AMBY: You’re currently on your Space Is Still the Place Tour. How’s this whole experience treating all of you?
TBLSH: The tour has been awesome so far! We’ve performed in the south and worked our way up to the east coast. It’s been our first spin in Canada for the new album so everything is going really well. Our audience has been really receptive to the new music and we’re having a lot of fun taking new songs that we’ve worked so long and hard on and playing them out on the road. It’s kind of like throwing a baby shower every night but for our little kid. [laughs]
AMBY: [laughs] Awesome, glad to hear it! While on this tour you wrote how you’re “getting your Montreal smoked meat on”. What’s been the best meal you’ve had on this tour so far?
TBLSH: That’s funny since we were talking about this earlier today and we all had some different answers but Schwartz’s is definitely up there in Montreal. Another one that was really good for us was Fat Matt’s in Atlanta, Georgia. It’s just a rib and chicken shack and it had some of the best pork ribs we’ve had anywhere. They were really fantastic!
AMBY: As we know, the band hails from Austin, Texas. What do you enjoy most about your hometown?
TBLSH: It’s hard to begin with Austin. It’s a really special place. It’s really vibrant, and growing fast and there’s a huge creative community. It’s one of the biggest universities in the state, so having that student culture there is really great. It’s also been home to a really vibrant music scene and artistic scene for 30 or 40 years, so that combined with the new tech culture is just a place towards young people doing exciting creative things. There are people just moving there from all over the country all the time, so there are a lot of people who are just excited to be there. It’s also physically beautiful as a place, there’s a lot of rolling hills and natural bodies of water. There’s a way back lifestyle, amazing food, and I could go on and on about Austin. We really love our home.
AMBY: When it comes to that vibrant music scene and that culture there, which other bands would you recommend our readers give a listen to?
TBLSH: Austin had such a great heritage of music. So as kind of a psychedelic band ourselves, there’s been a really great strain of psychedelia which started in Austin in the 60s with the 13th Floor Elevators and it’s been maintained recently with bands like The Black Angels. There are a lot of really great rock bands from Austin and there are a lot of local bands coming up doing exciting things. We’ve started this recording a few local bands in our studio the past few months and we’re having a really good time with that. There’s a band Migrant Kids who are starting to write more songs and play a lot more. We actually took them on the first fun of the tour, for the first week in the south, and we had a really fun time with them.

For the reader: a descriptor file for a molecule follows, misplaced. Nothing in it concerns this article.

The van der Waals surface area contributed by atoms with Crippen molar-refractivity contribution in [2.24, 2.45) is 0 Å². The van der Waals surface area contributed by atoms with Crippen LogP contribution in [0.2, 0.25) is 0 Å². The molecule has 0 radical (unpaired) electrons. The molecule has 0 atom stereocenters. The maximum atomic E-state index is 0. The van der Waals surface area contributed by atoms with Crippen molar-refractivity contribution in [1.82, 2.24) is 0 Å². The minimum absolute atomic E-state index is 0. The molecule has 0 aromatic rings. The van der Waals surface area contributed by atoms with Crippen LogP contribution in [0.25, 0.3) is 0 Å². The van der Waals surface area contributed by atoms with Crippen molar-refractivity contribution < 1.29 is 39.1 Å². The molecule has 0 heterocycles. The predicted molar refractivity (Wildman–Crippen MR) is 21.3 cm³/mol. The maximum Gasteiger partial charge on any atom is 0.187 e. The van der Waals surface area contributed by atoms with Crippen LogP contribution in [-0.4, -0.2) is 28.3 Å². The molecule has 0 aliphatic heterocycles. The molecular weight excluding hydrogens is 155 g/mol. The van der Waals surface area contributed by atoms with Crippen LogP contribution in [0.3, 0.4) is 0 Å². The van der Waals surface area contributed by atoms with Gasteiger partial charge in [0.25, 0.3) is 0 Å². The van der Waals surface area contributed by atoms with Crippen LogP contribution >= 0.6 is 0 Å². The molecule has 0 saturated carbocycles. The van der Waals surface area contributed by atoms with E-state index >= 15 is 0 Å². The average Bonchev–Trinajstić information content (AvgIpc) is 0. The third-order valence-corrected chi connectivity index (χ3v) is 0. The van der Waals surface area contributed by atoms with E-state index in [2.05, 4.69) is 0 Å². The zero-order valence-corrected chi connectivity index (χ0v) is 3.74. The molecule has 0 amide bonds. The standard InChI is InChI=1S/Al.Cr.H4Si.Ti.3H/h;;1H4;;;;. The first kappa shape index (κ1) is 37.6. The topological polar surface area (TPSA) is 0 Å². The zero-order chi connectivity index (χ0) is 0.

AMBY: Awesome! Outside of music, what’s something that the Bright Light Social Hour all bond over?
TBLSH: Our easiest thing is food! We all love every kind of food, every ingredient; none of us have dietary restrictions or anything. So anytime we are at a new place we all get really excited about trying whatever stuff is special there. We pretty frequently eat our way across the country when we’re on tour.
AMBY: That’s great. To wrap things up, what’s the best part about being in The Bright Light Social Hour?
TBLSH: We’ve all been playing together for years now. Jack and I started the band ten years ago; Joe came on seven years ago. So we really are best friends and family, so to be able to make art together and travel across the continent and share this experience together is really the dream!
AMBY: I just wanted to say congrats on the new record. We really wish you all of the best of what’s to come and thanks so much for your time!
TBLSH: Of course! Thank you.
Thank you The Bright Light Social Hour, for giving us your answers!
Interview by Alicia Atout | @AliciaAtout